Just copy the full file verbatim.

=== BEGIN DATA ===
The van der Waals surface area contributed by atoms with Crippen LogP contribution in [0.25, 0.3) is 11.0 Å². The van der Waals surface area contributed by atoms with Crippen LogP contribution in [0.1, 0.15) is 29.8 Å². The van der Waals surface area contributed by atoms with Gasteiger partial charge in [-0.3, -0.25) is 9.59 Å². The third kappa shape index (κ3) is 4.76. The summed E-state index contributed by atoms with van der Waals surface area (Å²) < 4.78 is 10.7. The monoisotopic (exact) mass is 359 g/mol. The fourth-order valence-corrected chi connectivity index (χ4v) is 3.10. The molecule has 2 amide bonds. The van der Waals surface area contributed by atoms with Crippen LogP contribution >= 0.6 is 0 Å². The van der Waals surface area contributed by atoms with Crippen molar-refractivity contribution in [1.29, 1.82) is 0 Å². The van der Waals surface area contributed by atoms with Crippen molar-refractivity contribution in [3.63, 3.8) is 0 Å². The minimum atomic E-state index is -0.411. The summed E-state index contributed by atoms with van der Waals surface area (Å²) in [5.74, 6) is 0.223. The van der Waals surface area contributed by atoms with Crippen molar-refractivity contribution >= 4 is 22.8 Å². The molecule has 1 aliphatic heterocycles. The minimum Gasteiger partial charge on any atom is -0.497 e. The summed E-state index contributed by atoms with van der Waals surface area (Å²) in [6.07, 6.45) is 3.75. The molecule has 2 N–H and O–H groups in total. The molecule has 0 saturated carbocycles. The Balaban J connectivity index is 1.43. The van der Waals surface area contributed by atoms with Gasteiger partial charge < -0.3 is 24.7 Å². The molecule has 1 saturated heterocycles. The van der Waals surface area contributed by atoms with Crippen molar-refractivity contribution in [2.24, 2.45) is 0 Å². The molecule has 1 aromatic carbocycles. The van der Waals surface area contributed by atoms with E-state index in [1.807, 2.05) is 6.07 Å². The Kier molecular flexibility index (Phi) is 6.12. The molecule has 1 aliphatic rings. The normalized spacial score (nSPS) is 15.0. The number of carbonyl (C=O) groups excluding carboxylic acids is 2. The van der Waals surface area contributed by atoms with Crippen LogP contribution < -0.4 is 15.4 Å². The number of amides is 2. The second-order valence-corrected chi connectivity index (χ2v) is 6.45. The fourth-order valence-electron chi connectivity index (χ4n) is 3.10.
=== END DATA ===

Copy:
The van der Waals surface area contributed by atoms with Crippen LogP contribution in [0.25, 0.3) is 11.0 Å². The van der Waals surface area contributed by atoms with Crippen LogP contribution in [0.1, 0.15) is 29.8 Å². The van der Waals surface area contributed by atoms with Gasteiger partial charge in [-0.3, -0.25) is 9.59 Å². The third kappa shape index (κ3) is 4.76. The summed E-state index contributed by atoms with van der Waals surface area (Å²) < 4.78 is 10.7. The monoisotopic (exact) mass is 359 g/mol. The fourth-order valence-corrected chi connectivity index (χ4v) is 3.10. The molecule has 2 amide bonds. The van der Waals surface area contributed by atoms with Crippen LogP contribution >= 0.6 is 0 Å². The van der Waals surface area contributed by atoms with Crippen molar-refractivity contribution in [1.29, 1.82) is 0 Å². The van der Waals surface area contributed by atoms with Crippen molar-refractivity contribution in [3.63, 3.8) is 0 Å². The minimum atomic E-state index is -0.411. The summed E-state index contributed by atoms with van der Waals surface area (Å²) in [5.74, 6) is 0.223. The van der Waals surface area contributed by atoms with Crippen molar-refractivity contribution >= 4 is 22.8 Å². The molecule has 1 aliphatic heterocycles. The minimum Gasteiger partial charge on any atom is -0.497 e. The summed E-state index contributed by atoms with van der Waals surface area (Å²) in [6.07, 6.45) is 3.75. The molecule has 2 N–H and O–H groups in total. The molecule has 0 saturated carbocycles. The Balaban J connectivity index is 1.43. The van der Waals surface area contributed by atoms with Gasteiger partial charge < -0.3 is 24.7 Å². The molecule has 1 saturated heterocycles. The van der Waals surface area contributed by atoms with Crippen molar-refractivity contribution in [2.24, 2.45) is 0 Å². The molecule has 1 aromatic carbocycles. The van der Waals surface area contributed by atoms with E-state index in [1.807, 2.05) is 6.07 Å². The Kier molecular flexibility index (Phi) is 6.12. The molecule has 1 aliphatic rings. The normalized spacial score (nSPS) is 15.0. The number of carbonyl (C=O) groups excluding carboxylic acids is 2. The van der Waals surface area contributed by atoms with Crippen LogP contribution < -0.4 is 15.4 Å². The number of amides is 2. The second-order valence-corrected chi connectivity index (χ2v) is 6.45. The fourth-order valence-electron chi connectivity index (χ4n) is 3.10.